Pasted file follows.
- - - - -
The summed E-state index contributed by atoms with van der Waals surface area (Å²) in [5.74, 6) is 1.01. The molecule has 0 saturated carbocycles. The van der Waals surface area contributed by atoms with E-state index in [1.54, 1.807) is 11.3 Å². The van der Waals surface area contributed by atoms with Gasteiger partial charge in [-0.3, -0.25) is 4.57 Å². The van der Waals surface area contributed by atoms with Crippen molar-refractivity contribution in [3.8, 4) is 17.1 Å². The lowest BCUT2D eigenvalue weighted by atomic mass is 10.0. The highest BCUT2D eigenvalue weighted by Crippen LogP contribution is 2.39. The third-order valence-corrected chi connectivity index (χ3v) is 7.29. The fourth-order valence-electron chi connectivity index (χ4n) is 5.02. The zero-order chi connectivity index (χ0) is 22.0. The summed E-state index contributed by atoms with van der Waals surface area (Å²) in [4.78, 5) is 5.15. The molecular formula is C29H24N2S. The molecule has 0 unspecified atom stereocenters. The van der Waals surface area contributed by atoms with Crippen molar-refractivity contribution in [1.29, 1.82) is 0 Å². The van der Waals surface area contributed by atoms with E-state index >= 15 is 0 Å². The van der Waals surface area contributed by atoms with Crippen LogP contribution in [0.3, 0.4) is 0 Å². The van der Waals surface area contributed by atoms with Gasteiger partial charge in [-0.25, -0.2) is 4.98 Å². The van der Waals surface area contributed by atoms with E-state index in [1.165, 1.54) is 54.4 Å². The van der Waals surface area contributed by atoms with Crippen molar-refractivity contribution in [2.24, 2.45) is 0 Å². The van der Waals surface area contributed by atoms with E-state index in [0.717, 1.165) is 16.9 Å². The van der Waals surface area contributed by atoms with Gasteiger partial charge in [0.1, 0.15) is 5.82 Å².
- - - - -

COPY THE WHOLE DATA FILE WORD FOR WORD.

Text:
The summed E-state index contributed by atoms with van der Waals surface area (Å²) in [5.74, 6) is 1.01. The molecule has 0 saturated carbocycles. The van der Waals surface area contributed by atoms with E-state index in [1.54, 1.807) is 11.3 Å². The van der Waals surface area contributed by atoms with Gasteiger partial charge in [-0.3, -0.25) is 4.57 Å². The van der Waals surface area contributed by atoms with Crippen molar-refractivity contribution in [3.8, 4) is 17.1 Å². The lowest BCUT2D eigenvalue weighted by atomic mass is 10.0. The highest BCUT2D eigenvalue weighted by Crippen LogP contribution is 2.39. The third-order valence-corrected chi connectivity index (χ3v) is 7.29. The fourth-order valence-electron chi connectivity index (χ4n) is 5.02. The zero-order chi connectivity index (χ0) is 22.0. The summed E-state index contributed by atoms with van der Waals surface area (Å²) in [4.78, 5) is 5.15. The molecular formula is C29H24N2S. The molecule has 0 unspecified atom stereocenters. The van der Waals surface area contributed by atoms with Crippen molar-refractivity contribution in [1.29, 1.82) is 0 Å². The van der Waals surface area contributed by atoms with E-state index >= 15 is 0 Å². The van der Waals surface area contributed by atoms with Crippen LogP contribution in [0.3, 0.4) is 0 Å². The van der Waals surface area contributed by atoms with Gasteiger partial charge in [-0.25, -0.2) is 4.98 Å². The van der Waals surface area contributed by atoms with E-state index in [1.165, 1.54) is 54.4 Å². The van der Waals surface area contributed by atoms with Crippen molar-refractivity contribution in [2.24, 2.45) is 0 Å². The van der Waals surface area contributed by atoms with E-state index in [0.717, 1.165) is 16.9 Å². The van der Waals surface area contributed by atoms with Gasteiger partial charge in [0.1, 0.15) is 5.82 Å².